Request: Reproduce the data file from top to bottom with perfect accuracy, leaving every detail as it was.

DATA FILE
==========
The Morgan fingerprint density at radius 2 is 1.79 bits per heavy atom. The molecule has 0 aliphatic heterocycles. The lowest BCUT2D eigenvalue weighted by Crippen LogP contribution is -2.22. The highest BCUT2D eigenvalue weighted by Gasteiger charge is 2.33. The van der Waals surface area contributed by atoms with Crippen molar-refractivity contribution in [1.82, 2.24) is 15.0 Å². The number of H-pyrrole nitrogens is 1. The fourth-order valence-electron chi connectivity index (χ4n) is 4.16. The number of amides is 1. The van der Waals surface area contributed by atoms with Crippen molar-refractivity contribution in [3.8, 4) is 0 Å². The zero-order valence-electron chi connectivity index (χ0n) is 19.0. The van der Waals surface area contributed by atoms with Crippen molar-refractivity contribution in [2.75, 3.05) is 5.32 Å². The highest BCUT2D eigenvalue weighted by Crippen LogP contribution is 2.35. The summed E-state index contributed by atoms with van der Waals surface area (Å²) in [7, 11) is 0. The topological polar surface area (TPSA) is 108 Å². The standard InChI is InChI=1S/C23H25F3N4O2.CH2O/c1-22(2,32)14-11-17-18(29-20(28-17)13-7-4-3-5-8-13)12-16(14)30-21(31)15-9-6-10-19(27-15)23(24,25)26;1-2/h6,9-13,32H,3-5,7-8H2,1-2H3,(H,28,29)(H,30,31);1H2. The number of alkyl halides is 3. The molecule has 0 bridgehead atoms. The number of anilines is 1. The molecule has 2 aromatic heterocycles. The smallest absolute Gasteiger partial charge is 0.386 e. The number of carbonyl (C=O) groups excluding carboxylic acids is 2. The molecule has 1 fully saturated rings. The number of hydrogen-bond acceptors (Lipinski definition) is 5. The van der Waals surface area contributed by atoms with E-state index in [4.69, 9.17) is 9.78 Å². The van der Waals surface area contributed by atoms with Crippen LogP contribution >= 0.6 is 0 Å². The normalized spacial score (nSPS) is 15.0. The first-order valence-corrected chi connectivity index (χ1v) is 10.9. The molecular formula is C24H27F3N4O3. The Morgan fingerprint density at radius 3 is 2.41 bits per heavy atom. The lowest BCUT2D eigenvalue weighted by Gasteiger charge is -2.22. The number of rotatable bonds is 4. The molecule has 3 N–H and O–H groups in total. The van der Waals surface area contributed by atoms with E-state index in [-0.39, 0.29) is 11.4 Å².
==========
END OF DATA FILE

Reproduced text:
The Morgan fingerprint density at radius 2 is 1.79 bits per heavy atom. The molecule has 0 aliphatic heterocycles. The lowest BCUT2D eigenvalue weighted by Crippen LogP contribution is -2.22. The highest BCUT2D eigenvalue weighted by Gasteiger charge is 2.33. The van der Waals surface area contributed by atoms with Crippen molar-refractivity contribution in [1.82, 2.24) is 15.0 Å². The number of H-pyrrole nitrogens is 1. The fourth-order valence-electron chi connectivity index (χ4n) is 4.16. The number of amides is 1. The van der Waals surface area contributed by atoms with Crippen molar-refractivity contribution in [3.8, 4) is 0 Å². The zero-order valence-electron chi connectivity index (χ0n) is 19.0. The van der Waals surface area contributed by atoms with Crippen molar-refractivity contribution in [2.75, 3.05) is 5.32 Å². The highest BCUT2D eigenvalue weighted by Crippen LogP contribution is 2.35. The summed E-state index contributed by atoms with van der Waals surface area (Å²) in [7, 11) is 0. The topological polar surface area (TPSA) is 108 Å². The standard InChI is InChI=1S/C23H25F3N4O2.CH2O/c1-22(2,32)14-11-17-18(29-20(28-17)13-7-4-3-5-8-13)12-16(14)30-21(31)15-9-6-10-19(27-15)23(24,25)26;1-2/h6,9-13,32H,3-5,7-8H2,1-2H3,(H,28,29)(H,30,31);1H2. The number of alkyl halides is 3. The molecule has 0 bridgehead atoms. The number of anilines is 1. The molecule has 2 aromatic heterocycles. The smallest absolute Gasteiger partial charge is 0.386 e. The number of carbonyl (C=O) groups excluding carboxylic acids is 2. The molecule has 1 fully saturated rings. The number of hydrogen-bond acceptors (Lipinski definition) is 5. The van der Waals surface area contributed by atoms with E-state index in [4.69, 9.17) is 9.78 Å². The van der Waals surface area contributed by atoms with Crippen LogP contribution >= 0.6 is 0 Å². The normalized spacial score (nSPS) is 15.0. The first-order valence-corrected chi connectivity index (χ1v) is 10.9. The molecular formula is C24H27F3N4O3. The Morgan fingerprint density at radius 3 is 2.41 bits per heavy atom. The lowest BCUT2D eigenvalue weighted by Gasteiger charge is -2.22. The number of rotatable bonds is 4. The molecule has 3 N–H and O–H groups in total. The van der Waals surface area contributed by atoms with E-state index in [-0.39, 0.29) is 11.4 Å².